One day, disappearing just as fast as it had came, my depression vanished.  However, the civil war within my mind was not over yet. When battling bipolar disorder, what goes down must come up and what goes up must come down. I had already experienced the effects of the low side of bipolar disorder, leaving me with having to endure the high. The situation was like shells washed up upon the beach, coming to the shore and reaching freedom before they're sucked back up into the sea. I was the shell and my bipolar disorder was the water.
I entered the stage of hypomania, a state in which one is overly energetic. At first, it was gradual, starting with pressured speech and racing thoughts, but as time passed, the symptoms continued to grow. When my hypomania reached its pique, I was experiencing nearly all its symptoms as it developed into a full-blown manic episode; I was encountering psychosis.

It began as a mere day without rest, but that day extended and extended until eventually I reached a point where I was running on five days without an ounce of sleep. Yet, opposing fatigue, I was practically bouncing off the walls with energy and euphoria. My imagination was exploding with color and I believed I was capable of completing impossible tasks, such as writing an entire novel by morning. I was running and dancing all throughout the dark of night, playing pretend as if I were an imaginative, over-energetic child.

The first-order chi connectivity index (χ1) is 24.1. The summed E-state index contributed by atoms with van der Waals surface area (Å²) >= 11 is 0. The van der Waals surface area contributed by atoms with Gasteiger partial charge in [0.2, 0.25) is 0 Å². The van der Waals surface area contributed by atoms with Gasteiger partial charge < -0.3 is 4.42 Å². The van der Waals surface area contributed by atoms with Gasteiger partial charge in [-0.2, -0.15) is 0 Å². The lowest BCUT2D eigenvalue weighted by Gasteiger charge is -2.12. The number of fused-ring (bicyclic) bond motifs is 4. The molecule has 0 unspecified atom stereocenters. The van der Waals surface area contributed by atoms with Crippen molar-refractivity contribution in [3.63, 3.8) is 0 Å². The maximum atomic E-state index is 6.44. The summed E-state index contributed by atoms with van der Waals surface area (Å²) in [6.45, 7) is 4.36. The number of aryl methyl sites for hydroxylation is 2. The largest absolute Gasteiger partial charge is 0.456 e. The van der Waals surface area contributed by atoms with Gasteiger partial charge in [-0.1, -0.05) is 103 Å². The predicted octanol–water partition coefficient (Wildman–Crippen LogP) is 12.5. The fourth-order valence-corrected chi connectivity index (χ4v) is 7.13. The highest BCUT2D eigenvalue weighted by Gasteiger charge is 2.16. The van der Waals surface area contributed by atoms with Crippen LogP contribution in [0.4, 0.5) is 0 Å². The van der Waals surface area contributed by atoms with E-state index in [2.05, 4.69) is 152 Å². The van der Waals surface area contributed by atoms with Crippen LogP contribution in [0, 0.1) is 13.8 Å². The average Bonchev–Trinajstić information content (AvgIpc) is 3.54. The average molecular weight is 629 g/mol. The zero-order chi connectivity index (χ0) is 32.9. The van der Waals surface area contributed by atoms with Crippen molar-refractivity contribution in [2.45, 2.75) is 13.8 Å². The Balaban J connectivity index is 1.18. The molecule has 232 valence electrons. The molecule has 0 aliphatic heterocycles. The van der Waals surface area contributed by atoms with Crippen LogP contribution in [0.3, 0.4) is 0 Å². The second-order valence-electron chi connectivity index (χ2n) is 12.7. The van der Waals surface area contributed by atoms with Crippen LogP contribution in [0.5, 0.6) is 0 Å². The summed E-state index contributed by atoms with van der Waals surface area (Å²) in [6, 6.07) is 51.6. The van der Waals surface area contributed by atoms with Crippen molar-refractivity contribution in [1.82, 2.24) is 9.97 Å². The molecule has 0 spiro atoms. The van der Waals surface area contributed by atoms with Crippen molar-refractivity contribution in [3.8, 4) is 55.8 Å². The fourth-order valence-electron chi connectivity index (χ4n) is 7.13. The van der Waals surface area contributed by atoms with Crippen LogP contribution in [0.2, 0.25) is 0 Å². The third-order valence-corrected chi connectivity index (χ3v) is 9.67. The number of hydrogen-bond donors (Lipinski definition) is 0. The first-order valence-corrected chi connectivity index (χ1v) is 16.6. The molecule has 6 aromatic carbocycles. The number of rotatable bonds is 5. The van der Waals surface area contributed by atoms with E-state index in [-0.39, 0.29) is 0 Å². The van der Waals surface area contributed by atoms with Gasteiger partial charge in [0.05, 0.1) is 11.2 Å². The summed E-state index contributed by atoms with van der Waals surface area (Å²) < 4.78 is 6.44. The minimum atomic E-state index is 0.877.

Filled to the brim with concern, my mother called the psychiatrist again and informed her of the symptoms the SSRI was causing. My mother was instructed to take me off the SSRI before the symptoms became worse than they already were. An appointment was scheduled, and not much later I was found sitting in the same chair I was in just a few weeks prior. Although it was evident, that was the day I was officially diagnosed as bipolar.
I finally understood why I had mood swings, why I was irritable without a cause, and why I was incapable of figuring out who I was. I finally understood my life. When living with bipolar, there is little stability. It was my psychiatrist's goal to help me gain that stability for the first time in my entire existence. I stopped the SSRI and began experimenting with different medications, and although it did take a few weeks, we eventually found the one that was suited for me.

My struggles began to wither away into dust as the highs and lows nearly dissipated. My mood swings have lessened, and at long last, I was able to gain the insight I yearned for. I could finally search my soul. After trekking through my subconscious, I determined that I’m not a sad person, but rather a joyous one.
I’m an individual who embraces the phenomenon of optimism and tries to shed away the negativity in other individuals. I traveled a long and hard road to achieve the mental state that I am in now, having hit rock bottom within an abyss of shadows without having any confidence or faith of escaping such a void. I've persevered, learning that hard times come and go and that no matter what, they will always get better. I live to embrace and spread this idea in hopes that I can inspire others to raise themselves back up just as I did. This is the person that I always was. I fought a battle within my mind, and all I did was come back stronger.

The author's comments:

I wrote this piece in hopes that it could one day help others who have bipolar disorder like me. I want to show them that they're not alone and that is okay to have a mental disorder because although it is undeniably hard, it only shows trength. I embrace my bipolar disorder, and I want others to do the same. I want them to be proud, not scared.